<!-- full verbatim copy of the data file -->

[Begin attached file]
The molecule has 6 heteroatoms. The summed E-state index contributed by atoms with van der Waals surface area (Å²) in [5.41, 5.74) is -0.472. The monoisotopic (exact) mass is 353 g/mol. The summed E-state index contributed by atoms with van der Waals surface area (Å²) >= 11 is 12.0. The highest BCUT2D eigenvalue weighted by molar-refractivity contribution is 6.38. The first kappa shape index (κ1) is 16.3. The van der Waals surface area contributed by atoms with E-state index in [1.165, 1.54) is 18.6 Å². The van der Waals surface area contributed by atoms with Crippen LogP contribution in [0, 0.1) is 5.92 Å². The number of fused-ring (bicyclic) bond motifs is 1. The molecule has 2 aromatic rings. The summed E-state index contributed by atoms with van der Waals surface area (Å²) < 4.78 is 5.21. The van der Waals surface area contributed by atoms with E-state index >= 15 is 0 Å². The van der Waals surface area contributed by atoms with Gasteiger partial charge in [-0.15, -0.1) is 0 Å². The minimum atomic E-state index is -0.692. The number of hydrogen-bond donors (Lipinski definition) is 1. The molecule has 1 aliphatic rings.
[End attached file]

The molecule has 6 heteroatoms. The summed E-state index contributed by atoms with van der Waals surface area (Å²) in [5.41, 5.74) is -0.472. The monoisotopic (exact) mass is 353 g/mol. The summed E-state index contributed by atoms with van der Waals surface area (Å²) >= 11 is 12.0. The highest BCUT2D eigenvalue weighted by molar-refractivity contribution is 6.38. The first kappa shape index (κ1) is 16.3. The van der Waals surface area contributed by atoms with E-state index in [1.165, 1.54) is 18.6 Å². The van der Waals surface area contributed by atoms with Crippen LogP contribution in [0, 0.1) is 5.92 Å². The number of fused-ring (bicyclic) bond motifs is 1. The molecule has 2 aromatic rings. The summed E-state index contributed by atoms with van der Waals surface area (Å²) < 4.78 is 5.21. The van der Waals surface area contributed by atoms with E-state index >= 15 is 0 Å². The van der Waals surface area contributed by atoms with Gasteiger partial charge in [-0.15, -0.1) is 0 Å². The minimum atomic E-state index is -0.692. The number of hydrogen-bond donors (Lipinski definition) is 1. The molecule has 1 aliphatic rings.